( AFP ) - The UN said its envoy to Myanmar will go there for weekend talks with the ruling generals, after monks took to the streets Wednesday for the first time since a bloody crackdown on pro-democracy protests.
Officials at the United Nations said the envoy, Ibrahim Gambari, would arrive in Myanmar on Saturday on a six-day visit for his second round of talks with the generals amid ongoing international concern over September's violence.
In Myanmar, about 100 Buddhist monks marched in a peaceful demonstration Wednesday in the town of Pakokku, the scene of one of the most serious confrontations with the military. In last month's clashes, mass street rallies escalated to a bloody conclusion, leaving 13 people dead.
On September 6, monks -- enraged after troops in Pakokku fired warning shots and used batons to break up an anti-regime protest -- took 20 security personnel hostage for several hours.
Although the crisis was resolved, it marked a turning point in what would become Myanmar's biggest anti-junta protests in 20 years as monks then took to the streets in droves to lead the rallies in this devoutly Buddhist country.
Wednesday's march in Pakokku was not openly political. Witnesses said the monks recited prayers but refrained from shouting slogans.
Still, it showed "the sense of frustration and resentment has not disappeared" following last month's crackdown, which saw thousands of monks and pro-democracy activists detained, a Western diplomat in Yangon told AFP.
Hundreds remain in jail, according to diplomats, although the junta on Wednesday released seven people, including members of Aung San Suu Kyi's opposition National League for Democracy (NLD).
The UN confirmed that Gambari planned to arrive Saturday and would make a side trip to Istanbul, Turkey, for talks with UN chief Ban Ki-moon, prior to heading for Yangon.
The secretary general said that this time Gambari's visit "will have to bring substantive results."
"I am going to instruct (him on) what he has to do" during the visit, Ban told reporters, adding that the goal was to facilitate a dialogue between the military regime and the opposition led by Aung San Suu Kyi.
He said Gambari would press for "more democratic measures by the government, including the release of all detained students and demonstrators and open up their society as soon as possible."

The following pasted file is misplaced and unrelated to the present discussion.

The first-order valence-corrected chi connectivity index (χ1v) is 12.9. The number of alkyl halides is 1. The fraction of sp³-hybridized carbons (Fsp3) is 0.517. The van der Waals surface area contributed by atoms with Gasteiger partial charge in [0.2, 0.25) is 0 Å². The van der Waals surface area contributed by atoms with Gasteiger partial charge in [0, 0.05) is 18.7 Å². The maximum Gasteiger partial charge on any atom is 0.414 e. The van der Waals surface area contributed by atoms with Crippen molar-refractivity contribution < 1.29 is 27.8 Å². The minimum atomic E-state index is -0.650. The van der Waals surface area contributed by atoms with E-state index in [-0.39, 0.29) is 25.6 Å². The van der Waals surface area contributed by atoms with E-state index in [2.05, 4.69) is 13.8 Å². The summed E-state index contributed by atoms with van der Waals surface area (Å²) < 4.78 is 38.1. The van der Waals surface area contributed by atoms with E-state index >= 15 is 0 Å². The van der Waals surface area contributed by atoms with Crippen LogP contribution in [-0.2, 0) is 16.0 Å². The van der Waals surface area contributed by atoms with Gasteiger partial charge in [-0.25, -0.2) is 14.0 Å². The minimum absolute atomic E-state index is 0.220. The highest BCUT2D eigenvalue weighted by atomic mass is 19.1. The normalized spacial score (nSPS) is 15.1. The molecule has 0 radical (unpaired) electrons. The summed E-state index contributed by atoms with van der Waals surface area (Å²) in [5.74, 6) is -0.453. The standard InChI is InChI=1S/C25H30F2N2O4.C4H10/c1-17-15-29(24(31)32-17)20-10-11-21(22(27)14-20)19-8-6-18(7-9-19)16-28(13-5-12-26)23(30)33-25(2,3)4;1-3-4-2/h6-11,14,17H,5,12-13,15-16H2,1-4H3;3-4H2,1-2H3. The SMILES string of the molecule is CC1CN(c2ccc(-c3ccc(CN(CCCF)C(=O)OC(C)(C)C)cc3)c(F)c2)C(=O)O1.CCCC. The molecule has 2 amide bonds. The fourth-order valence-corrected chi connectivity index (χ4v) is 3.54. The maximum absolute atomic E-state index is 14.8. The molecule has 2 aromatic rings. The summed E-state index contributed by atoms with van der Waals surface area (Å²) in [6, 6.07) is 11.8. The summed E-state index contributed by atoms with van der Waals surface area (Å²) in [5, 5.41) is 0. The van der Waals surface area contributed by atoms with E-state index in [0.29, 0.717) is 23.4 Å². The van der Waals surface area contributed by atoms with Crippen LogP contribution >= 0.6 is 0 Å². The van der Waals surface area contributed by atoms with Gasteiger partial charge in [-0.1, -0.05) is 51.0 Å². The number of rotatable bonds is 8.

Gambari last visited Myanmar from September 29 to October 2, just days after security forces confronted protesters with batons and tear gas in the streets of the commercial capital Yangon.
During his four-day trip, Gambari met with junta chief General Than Shwe and Aung San Suu Kyi. The junta, on Gambari's recommendation, later appointed a liaison to improve relations with her.
Gambari has since been on a six-nation Asia tour to rally regional support for his mission, which has earned the go-ahead from key Myanmar ally China and the Association of Southeast Asian Nations (ASEAN), which includes Myanmar.
French Foreign Minister Bernard Kouchner said Tuesday that regional powers must push for sustained contact between Gambari and the junta if Myanmar is to gradually embrace democracy.
"We have to give some sense of permanence to this mission. I say this with caution, and it will be possible only with the support of the ASEAN countries and also, of course, China and India," he said.
Gambari was originally invited to return to Myanmar in the third week of November, but the junta eventually agreed to push up the date following US and European pressure.
The Nigerian diplomat's visit comes as US lawmakers consider a new bid to punish Myanmar's junta, which has been in power since 1962, by targeting the country's multi-million dollar gems trade.
A bill introduced Tuesday in the US Senate would tighten sanctions by imposing a travel ban on top generals and associates, and outlaw the import into the United States of gems and timber from Myanmar.